During the oil glut of the 1960s, oil companies limited Iraqi production to prevent a decrease in the price of oil. The Iraq National Oil Company was created and empowered to develop the assets seized from IPC under Law 80. This arrangement continued in 1970 when the government demanded even more control over IPC, eventually nationalizing IPC after negotiations between the company and the government broke down. By this time the Ba'ath Party was in power in Iraq and Saddam Hussein was its de facto ruler, although Ahmed Hassan al-Bakr did not formally step down as President until 1979. One wrıter descrıbed IPC's nationalization as Hussein's "gateway to fame".
Iraq War and Post-War developments
In April 2003 the United States created the Coalition Provisional Authority (CPA) as the first of a series of transitional governments following the 2003 invasion of Iraq. The CPA started the process of De-Ba'athification by issuing CPA Orders 1 and 2. The Iraqi Governing Council (IGC) was established in pursuit of a policy that representation in government would be apportioned on the basis of ethnic identity. This "quota system" based on identity politics was strongly supported by the Kurdish faction. The IGC backed Ayatollah Ali Sistani's position that the Iraqi Constitution could not be written before elections were held. The Transitional Administrative Law (TAL) — also called the "interim constitution — included a proposal for caucuses to select the transitional assembly; this was opposed by Sistani, who wanted direct elections. Sistani also had reservations about the sectarian structure of government that created a three-person "collective presidency" whose composition was fixed on ethnic grounds;one Kurd, one Sunni Arab and one Shi'a Arab would serve on the three person council, which Sistani said had been "rejected by the majority of the people".
In February 2007, the Iraqi cabinet approved a draft law that would distribute oil revenues to the various regions and provinces of Iraq based on population, and would also give regional oil companies the authority to enter into contractual arrangements directly with foreign companies concerning the exploration and development of oil fields. Iraqis remained divided over provisions allowing regional governments to enter into contracts directly with foreign companies; while strongly supported by Kurds, Sunni Arabs wanted the Oil Ministry to retain signing power. As a compromise the draft law proposed that a new body called the Federal Oil and Gas Council would be created that could, in some circumstances, prevent execution of contracts signed by regional governments. This arrangement would undo the nationalization of the Iraqi oil industry that dates back to 1972.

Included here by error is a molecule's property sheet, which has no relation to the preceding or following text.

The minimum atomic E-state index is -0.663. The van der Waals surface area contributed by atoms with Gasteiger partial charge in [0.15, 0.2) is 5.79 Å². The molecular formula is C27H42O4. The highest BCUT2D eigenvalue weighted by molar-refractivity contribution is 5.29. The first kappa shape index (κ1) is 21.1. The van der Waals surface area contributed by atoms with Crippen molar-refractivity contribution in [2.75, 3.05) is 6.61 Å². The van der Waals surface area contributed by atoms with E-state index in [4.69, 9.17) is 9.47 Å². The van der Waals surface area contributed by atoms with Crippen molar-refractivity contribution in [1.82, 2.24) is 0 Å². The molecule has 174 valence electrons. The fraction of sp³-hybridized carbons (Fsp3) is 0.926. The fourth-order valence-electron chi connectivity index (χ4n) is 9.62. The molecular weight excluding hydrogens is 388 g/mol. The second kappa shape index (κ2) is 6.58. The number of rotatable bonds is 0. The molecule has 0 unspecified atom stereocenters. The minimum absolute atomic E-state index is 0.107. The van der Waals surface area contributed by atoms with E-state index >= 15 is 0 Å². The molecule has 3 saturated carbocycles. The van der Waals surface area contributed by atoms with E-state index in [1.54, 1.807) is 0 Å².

Under Article I of the 2010 Law of Income Taxation on Foreign Oil Companies Working in Iraq, there is a 35% tax on "income earned in Iraq from the contracts signed with the Foreign Oil Companies, their subsidiaries, branches, or offices and their subcontractors working in Iraq in the field of oil and gas extraction and production and the relevant industries". The production contracts, which foreign oil companies enter into with the Iraqi federal or regional governments, often include revenue-sharing terms as well.
- See: Oil reserves in Iraq
According to the Oil and Gas Journal, Iraq’s proven oil reserves are 115 billion barrels, although these statistics have not been revised since 2001 and are largely based on 2-D seismic data from nearly three decades ago. Geologists and consultants have estimated that relatively unexplored territory in the western and southern deserts may contain an estimated additional 45 to 100 billion barrels (bbls) of recoverable oil. Iraqi Oil Minister Hussain al-Shahristani said that Iraq is re-evaluating its estimate of proven oil reserves, and expects to revise them upwards. A major challenge to Iraq’s development of the oil sector is that resources are not evenly divided across sectarian-demographic lines. Most known hydrocarbon resources are concentrated in the Shiite areas of the south and the ethnically Kurdish north, with few resources in control of the Sunni minority. The majority of the known oil and gas reserves in Iraq form a belt that runs along the eastern edge of the country. Iraq has 9 fields that are considered super giants (over 5 billion bbls) as well as 22 known giant fields (over 1 billion bbls). According to independent consultants, the cluster of super-giant fields of southeastern Iraq forms the largest known concentration of such fields in the world and accounts for 70 to 80 percent of the country’s proven oil reserves. An estimated 20 percent of oil reserves are in the north of Iraq, near Kirkuk, Mosul and Khanaqin. Control over rights to reserves is a source of controversy between the ethnic Kurds and other groups in the area.